Gradually, each of us began to share our own health stories and those of our friends, sisters, mothers and daughters. It’s not that we hadn’t shared our stories before. We are, after all, a bunch of women working on women’s health issues. We talk about everything. Before this weekend, however, I don’t think any of us understood the depth of experience uniting us in this mission. There was not a single woman in the room or in our immediate friend or family circle who did not have a hormone health story. And these were not benign complaints of moodiness or feeling hormonal, those are a given. Rather, most of us and everyone we knew had experienced serious, often chronic, life-changing, presumably hormonal, health events. Many of us have had multiple surgeries.
This left me wondering, does anyone come through womanhood, unscathed? Is it just the nature of being a woman and having a uterus that predisposes us to these many ailments? In other words, is this normal? Statistically, apparently it is.
When epidemiological data are added up, most, if not all women, can be expected to have at least one hormone-related health issue at some point in their lives, not including menopause. Many women have multiple. And even if the etiology some of these conditions is not entirely hormonal, it’s a given that hormone cycles or synthetic hormones will moderate the condition in some manner. Which brings me to my second question; could these health issues be prevented?
At the moment, no, because we simply do not measure, attempt to predict, or manage women’s hormone health and disease in any discernible manner. Why don’t we have baseline hormone measurements when girls begin menstruating? Why isn’t hormone measurement a standard part of women’s health care, like blood pressure or cholesterol? Sure, excuses abound about why we can’t or shouldn’t measure women’s hormones, but bottom line: we cannot manage or even understand what is not measured.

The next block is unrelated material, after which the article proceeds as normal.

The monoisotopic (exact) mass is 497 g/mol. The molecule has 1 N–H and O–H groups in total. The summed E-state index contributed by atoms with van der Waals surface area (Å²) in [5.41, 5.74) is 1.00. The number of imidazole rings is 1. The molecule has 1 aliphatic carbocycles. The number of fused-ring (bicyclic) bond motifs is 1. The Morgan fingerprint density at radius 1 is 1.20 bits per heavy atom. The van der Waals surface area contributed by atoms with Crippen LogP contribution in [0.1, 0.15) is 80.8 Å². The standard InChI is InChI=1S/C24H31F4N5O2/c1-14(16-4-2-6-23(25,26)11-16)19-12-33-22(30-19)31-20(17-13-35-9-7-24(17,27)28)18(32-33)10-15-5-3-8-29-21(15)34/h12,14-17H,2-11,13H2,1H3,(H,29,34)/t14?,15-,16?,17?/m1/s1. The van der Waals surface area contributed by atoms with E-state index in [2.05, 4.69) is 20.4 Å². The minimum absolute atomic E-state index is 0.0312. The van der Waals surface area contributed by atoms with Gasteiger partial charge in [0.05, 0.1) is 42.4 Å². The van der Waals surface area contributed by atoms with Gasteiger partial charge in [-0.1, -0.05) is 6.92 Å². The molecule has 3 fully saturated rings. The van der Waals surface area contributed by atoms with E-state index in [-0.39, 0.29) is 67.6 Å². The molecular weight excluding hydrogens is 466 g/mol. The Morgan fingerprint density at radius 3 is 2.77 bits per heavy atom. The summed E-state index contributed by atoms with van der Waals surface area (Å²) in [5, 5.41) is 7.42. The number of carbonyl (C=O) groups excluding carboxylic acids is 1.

Then there is the question about what is and is not a hormone-related condition. Until puberty boys and girls have almost equal rates of many conditions, but after puberty there are significant, sex-based divergences in the areas of mental health, immune function and pain-related disorders, among others. These differences are often attributed to hormone differences. Of course, matters of the reproductive system are hormonal but for many diseases the hormonal connections are not as clear.
Where is the dividing line between a symptom or condition that is considered hormonal versus one that is not? If a hormone binds to a receptor on a cell and elicits a reaction that modifies the cell’s behavior, can that be considered hormonal? I would say yes. Maybe at a very basic level, many diseases, not normally considered hormonal can and do have hormonal components that we ought to be addressing.
Another question to consider, why do we label some hormones male and others female? We all have the same complement of hormones, albeit in vastly different concentrations. Women have all the androgens that men have and men have progesterone and all of the estrogens that women do. Why are we not measuring more androgens in women and for that matter, more estrogens in men?
As a woman, among many women, I am acutely aware of the limitations of current medical science. As a scientist, I am dumbfounded that the solutions have not come to fore. As mother, most especially as a mother, I don’t want my daughter to suffer the way I and so many women have and still do. The obstacles to understanding are not as complex as we think. The first step is simply being open to the possibility that there is problem that deserves a solution. When you read the stories, posted by the brave women willing to speak, consider who you know that has had similar experiences. Consider the impact telling your story could have.
It is my hope that as more women share their stories, it will become abundantly clear that this problem deserves a solution. Join the conversation. If not for yourselves, for your daughters.